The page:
THE MINISTERS' WIVES' TALE. Their `robes' have changed. ASSISTANT PASTORS IN DISGUISE
NOT so many years ago, Jennifer Russell's duties as a minister's wife in this tiny town would have been carefully, if unofficially, prescribed: Lead the church school, play the organ, head the women's group. Today the sign in front of the white-steepled First Congregational Church tells a different story. At the top, just above the hours of worship, the lettering reads: Revs. Richard & Jennifer Russell.
The minister's wife is herself a minister, sharing with her husband responsibilities such as preaching, leading worship, and officiating at marriages and funerals.
Although husband-wife clergy teams still account for only a tiny minority of ministerial couples, the Russells' egalitarian marriage represents part of an evolution in the role of ministers' wives.
No longer can congregations count on hiring a minister and expecting his wife to serve as an unpaid assistant. And increasingly, as women enter the clergy, the minister's ``wife'' is a husband.
``This is the only profession where you get two for the price of one,'' says Shirley Alexander Hart, president of the International Association of Ministers' Wives and Ministers' Widows, a 35,000-member organization based in Richmond, Va. ``When a doctor goes to work, he does not expect his wife to be there assisting him and working with him. When a minister goes to work, the congregation expects the wife to work with him.''
Now, she observes, ``The role is changing. More wives are working, or they are involved in activities other than just those of the church.''
In the living room of the Russells' 200-year-old white frame parsonage, where family photos parade across the mantel and stenciling on the walls hints at Jennifer Russell's artistic talent, the couple talk about these changes.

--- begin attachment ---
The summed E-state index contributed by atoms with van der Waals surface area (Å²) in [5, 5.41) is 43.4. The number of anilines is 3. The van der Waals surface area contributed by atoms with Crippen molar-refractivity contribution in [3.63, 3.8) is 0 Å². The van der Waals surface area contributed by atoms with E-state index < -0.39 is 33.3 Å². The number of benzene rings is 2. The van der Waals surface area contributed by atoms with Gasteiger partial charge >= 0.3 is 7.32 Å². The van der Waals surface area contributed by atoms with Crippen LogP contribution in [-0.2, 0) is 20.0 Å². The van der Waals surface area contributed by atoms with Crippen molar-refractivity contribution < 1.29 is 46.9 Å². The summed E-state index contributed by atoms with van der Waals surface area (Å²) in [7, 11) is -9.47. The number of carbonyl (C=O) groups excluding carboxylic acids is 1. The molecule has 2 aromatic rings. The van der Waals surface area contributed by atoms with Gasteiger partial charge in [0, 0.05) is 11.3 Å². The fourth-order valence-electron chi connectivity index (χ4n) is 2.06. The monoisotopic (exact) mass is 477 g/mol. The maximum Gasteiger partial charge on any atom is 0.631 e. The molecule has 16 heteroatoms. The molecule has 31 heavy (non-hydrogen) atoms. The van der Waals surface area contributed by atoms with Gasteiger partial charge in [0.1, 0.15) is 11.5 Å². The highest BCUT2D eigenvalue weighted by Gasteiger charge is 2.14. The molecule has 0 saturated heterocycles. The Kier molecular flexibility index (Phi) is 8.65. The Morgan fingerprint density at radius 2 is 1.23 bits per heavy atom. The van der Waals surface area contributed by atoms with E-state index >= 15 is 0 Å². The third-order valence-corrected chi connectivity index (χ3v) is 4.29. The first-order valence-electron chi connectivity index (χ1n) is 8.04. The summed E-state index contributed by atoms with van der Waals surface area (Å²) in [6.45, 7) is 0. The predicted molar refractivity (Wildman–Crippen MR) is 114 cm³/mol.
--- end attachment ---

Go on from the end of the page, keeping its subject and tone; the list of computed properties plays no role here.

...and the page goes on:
``I don't think I'd make a very good traditional wife,'' says the Rev. Mrs. Russell, a friendly, casual mother of three. Yet her husband recalls the attitude still in vogue when the couple attended Bangor Theological Seminary in Maine in the early '80s.
``We would hear that the expectation of a male pastor's wife was to assist the pastor, either by singing in the choir or helping with the women's group. We met many wives who fit that role.''
Today, many more do not. But as clergy wives seek outside jobs and perform the home-career balancing act familiar to millions of working women, they are still often asked to serve a wide range of church-related activities once assigned to the pastor's wife - youth groups, women's groups, senior citizen programs, family-life enrichment seminars, and day-care programs.
Last year a survey conducted by Judith Edsall, the wife of an Episcopal priest in Gainesville, Fla., found that the average clergy wife spent about 60 hours a week on activities related to home and family. Another 18 hours a week went to church-related activities.
``Wives aren't cutting back,'' says Mrs. Hart. ``They're getting up earlier, taking care of the home responsibilities, going to work, then leaving those paid positions and going to work at the churches. Our day may begin as early as 5 in the morning and end as late as 1 o'clock the next morning, depending on what is transpiring at the church at that time.''